Measuring channel capacity to distinguish undue influence

James Newsome, Stephen Mccamant, Dawn Song

Research output: Chapter in Book/Report/Conference proceedingConference contribution

65 Scopus citations

Abstract

The channel capacity of a program is a quantitative measure of the amount of control that the inputs to a program have over its outputs. Because it corresponds to worst-case assumptions about the probability distribution over those inputs, it is particularly appropriate for security applications where the inputs are under the control of an adversary. We introduce a family of complementary techniques for measuring channel capacity automatically using a decision procedure (SAT or #SAT solver), which give either exact or narrow probabilistic bounds. We then apply these techniques to the problem of analyzing false positives produced by dynamic taint analysis used to detect control-flow hijacking in commodity software. Dynamic taint analysis is based on the principle that an attacker should not be able to control values such as function pointers and return addresses, but it uses a simple binary approximation of control that commonly leads to both false positive and false negative errors. Based on channel capacity, we propose a more refined quantitative measure of influence, which can effectively distinguish between true attacks and false positives. We use a practical implementation of our influence measuring techniques, integrated with a dynamic taint analysis operating on x86 binaries, to classify tainting warnings produced by vulnerable network servers, such as those attacked by the Blaster and SQL Slammer worms. Influence measurement correctly distinguishes real attacks from tainting false positives, a task that would otherwise need to be done manually. to worst-case assumptions about the probability distribution over those inputs, it is particularly appropriate for security applications where the inputs are under the control of an adversary. We introduce a family of complementary techniques for measuring channel capacity automatically using a decision procedure (SAT or #SAT solver), which give either exact or narrow probabilistic bounds. We then apply these techniques to the problem of analyzing false positives produced by dynamic taint analysis used to detect control-flow hijacking in commodity software. Dynamic taint analysis is based on the principle that an attacker should not be able to control values such as function pointers and return addresses, but it uses a simple binary approximation of control that commonly leads to both false positive and false negative errors. Based on channel capacity, we propose a more refined quantitative measure of influence, which can effectively distinguish between true attacks and false positives. We use a practical implementation of our influence measuring techniques, integrated with a dynamic taint analysis operating on x86 binaries, to classify tainting warnings produced by vulnerable network servers, such as those attacked by the Blaster and SQL Slammer worms. Influence measurement correctly distinguishes real attacks from tainting false positives, a task that would otherwise need to be done manually. Copyrightc 2009.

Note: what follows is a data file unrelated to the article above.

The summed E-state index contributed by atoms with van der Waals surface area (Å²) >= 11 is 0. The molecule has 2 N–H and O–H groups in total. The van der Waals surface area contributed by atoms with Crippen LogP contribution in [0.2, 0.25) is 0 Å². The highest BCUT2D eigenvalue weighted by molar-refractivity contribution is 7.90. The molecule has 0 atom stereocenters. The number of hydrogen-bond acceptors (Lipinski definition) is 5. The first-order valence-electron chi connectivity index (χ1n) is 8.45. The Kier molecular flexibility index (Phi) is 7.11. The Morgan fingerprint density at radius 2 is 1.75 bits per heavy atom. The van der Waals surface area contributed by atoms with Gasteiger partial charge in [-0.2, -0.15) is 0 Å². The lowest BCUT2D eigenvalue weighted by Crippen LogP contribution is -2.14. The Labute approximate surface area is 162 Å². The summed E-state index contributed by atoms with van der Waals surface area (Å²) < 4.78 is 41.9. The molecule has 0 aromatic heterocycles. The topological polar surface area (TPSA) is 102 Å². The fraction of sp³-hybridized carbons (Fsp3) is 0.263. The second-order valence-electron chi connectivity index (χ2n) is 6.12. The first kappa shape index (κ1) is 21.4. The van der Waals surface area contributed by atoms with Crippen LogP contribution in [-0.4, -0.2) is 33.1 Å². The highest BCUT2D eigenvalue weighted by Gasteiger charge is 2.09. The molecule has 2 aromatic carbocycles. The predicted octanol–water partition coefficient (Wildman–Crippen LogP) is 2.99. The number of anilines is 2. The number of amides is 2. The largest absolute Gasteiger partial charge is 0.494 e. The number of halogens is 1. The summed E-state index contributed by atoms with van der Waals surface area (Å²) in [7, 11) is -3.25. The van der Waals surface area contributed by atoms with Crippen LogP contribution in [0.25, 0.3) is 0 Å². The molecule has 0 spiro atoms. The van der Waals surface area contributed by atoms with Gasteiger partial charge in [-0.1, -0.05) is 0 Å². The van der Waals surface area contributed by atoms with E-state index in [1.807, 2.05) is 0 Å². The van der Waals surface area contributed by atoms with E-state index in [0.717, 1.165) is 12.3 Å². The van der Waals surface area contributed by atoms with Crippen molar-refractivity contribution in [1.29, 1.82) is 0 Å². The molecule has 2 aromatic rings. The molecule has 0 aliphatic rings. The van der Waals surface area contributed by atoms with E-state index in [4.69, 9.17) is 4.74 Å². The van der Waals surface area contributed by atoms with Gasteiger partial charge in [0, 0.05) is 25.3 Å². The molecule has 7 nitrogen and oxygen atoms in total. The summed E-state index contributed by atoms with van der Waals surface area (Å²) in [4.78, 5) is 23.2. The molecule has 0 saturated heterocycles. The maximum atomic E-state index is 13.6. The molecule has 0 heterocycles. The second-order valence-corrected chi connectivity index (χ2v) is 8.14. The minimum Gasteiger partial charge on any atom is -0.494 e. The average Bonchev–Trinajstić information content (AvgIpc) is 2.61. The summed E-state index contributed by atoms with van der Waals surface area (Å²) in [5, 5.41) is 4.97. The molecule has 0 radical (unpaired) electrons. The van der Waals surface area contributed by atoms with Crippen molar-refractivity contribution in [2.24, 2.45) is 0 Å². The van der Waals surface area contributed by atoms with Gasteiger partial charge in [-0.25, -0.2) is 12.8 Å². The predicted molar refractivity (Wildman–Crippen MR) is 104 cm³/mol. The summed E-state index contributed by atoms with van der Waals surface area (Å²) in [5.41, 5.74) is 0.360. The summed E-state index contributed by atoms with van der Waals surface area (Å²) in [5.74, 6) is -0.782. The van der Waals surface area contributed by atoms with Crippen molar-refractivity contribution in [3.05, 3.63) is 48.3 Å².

Original languageEnglish (US)
Title of host publicationPLAS'09 - Proceedings of the ACM SIGPLAN 4th Workshop on Programming Languages and Analysis for Security
Pages73-85
Number of pages13
DOIs
StatePublished - 2009
EventACM SIGPLAN 4th Workshop on Programming Languages and Analysis for Security, PLAS 2009 - Dublin, Ireland
Duration: Jun 15 2009Jun 15 2009

Publication series

NamePLAS'09 - Proceedings of the ACM SIGPLAN 4th Workshop on Programming Languages and Analysis for Security

Other

OtherACM SIGPLAN 4th Workshop on Programming Languages and Analysis for Security, PLAS 2009
CountryIreland
CityDublin
Period6/15/096/15/09

Keywords

  • Channel capacity
  • Model counting
  • Quantitative information flow

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  • Cite this

    Newsome, J., Mccamant, S., & Song, D. (2009). Measuring channel capacity to distinguish undue influence. In PLAS'09 - Proceedings of the ACM SIGPLAN 4th Workshop on Programming Languages and Analysis for Security (pp. 73-85). (PLAS'09 - Proceedings of the ACM SIGPLAN 4th Workshop on Programming Languages and Analysis for Security). https://doi.org/10.1145/1554339.1554349